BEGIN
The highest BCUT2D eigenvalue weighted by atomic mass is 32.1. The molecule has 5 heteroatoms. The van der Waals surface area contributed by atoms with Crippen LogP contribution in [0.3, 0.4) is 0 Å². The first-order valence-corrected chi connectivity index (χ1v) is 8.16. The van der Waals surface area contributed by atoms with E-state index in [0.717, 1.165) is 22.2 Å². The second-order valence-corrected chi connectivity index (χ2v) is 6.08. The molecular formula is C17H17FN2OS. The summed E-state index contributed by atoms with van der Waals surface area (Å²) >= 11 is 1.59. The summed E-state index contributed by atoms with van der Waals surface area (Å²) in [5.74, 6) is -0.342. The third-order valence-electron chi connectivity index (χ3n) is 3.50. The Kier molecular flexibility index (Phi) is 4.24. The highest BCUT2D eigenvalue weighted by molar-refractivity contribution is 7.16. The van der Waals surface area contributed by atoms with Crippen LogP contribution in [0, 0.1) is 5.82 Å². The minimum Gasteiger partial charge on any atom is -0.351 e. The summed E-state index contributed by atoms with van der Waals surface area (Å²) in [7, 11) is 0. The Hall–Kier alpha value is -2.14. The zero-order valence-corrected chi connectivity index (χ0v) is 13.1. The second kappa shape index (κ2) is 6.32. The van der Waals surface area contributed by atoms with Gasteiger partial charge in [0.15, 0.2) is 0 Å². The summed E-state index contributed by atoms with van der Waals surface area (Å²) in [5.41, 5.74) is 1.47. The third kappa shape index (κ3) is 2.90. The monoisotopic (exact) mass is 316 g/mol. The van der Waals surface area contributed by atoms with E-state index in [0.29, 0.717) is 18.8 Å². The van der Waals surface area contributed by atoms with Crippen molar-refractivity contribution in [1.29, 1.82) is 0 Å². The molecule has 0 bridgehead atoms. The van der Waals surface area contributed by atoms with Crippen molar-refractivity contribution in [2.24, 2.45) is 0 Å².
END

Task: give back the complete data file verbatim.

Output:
The highest BCUT2D eigenvalue weighted by atomic mass is 32.1. The molecule has 5 heteroatoms. The van der Waals surface area contributed by atoms with Crippen LogP contribution in [0.3, 0.4) is 0 Å². The first-order valence-corrected chi connectivity index (χ1v) is 8.16. The van der Waals surface area contributed by atoms with E-state index in [0.717, 1.165) is 22.2 Å². The second-order valence-corrected chi connectivity index (χ2v) is 6.08. The molecular formula is C17H17FN2OS. The summed E-state index contributed by atoms with van der Waals surface area (Å²) >= 11 is 1.59. The summed E-state index contributed by atoms with van der Waals surface area (Å²) in [5.74, 6) is -0.342. The third-order valence-electron chi connectivity index (χ3n) is 3.50. The Kier molecular flexibility index (Phi) is 4.24. The highest BCUT2D eigenvalue weighted by molar-refractivity contribution is 7.16. The van der Waals surface area contributed by atoms with Crippen LogP contribution in [0, 0.1) is 5.82 Å². The minimum Gasteiger partial charge on any atom is -0.351 e. The summed E-state index contributed by atoms with van der Waals surface area (Å²) in [7, 11) is 0. The Hall–Kier alpha value is -2.14. The zero-order valence-corrected chi connectivity index (χ0v) is 13.1. The second kappa shape index (κ2) is 6.32. The van der Waals surface area contributed by atoms with Gasteiger partial charge in [0.15, 0.2) is 0 Å². The summed E-state index contributed by atoms with van der Waals surface area (Å²) in [5.41, 5.74) is 1.47. The third kappa shape index (κ3) is 2.90. The monoisotopic (exact) mass is 316 g/mol. The van der Waals surface area contributed by atoms with E-state index in [0.29, 0.717) is 18.8 Å². The van der Waals surface area contributed by atoms with Crippen molar-refractivity contribution in [1.29, 1.82) is 0 Å². The molecule has 0 bridgehead atoms. The van der Waals surface area contributed by atoms with Crippen molar-refractivity contribution in [2.24, 2.45) is 0 Å².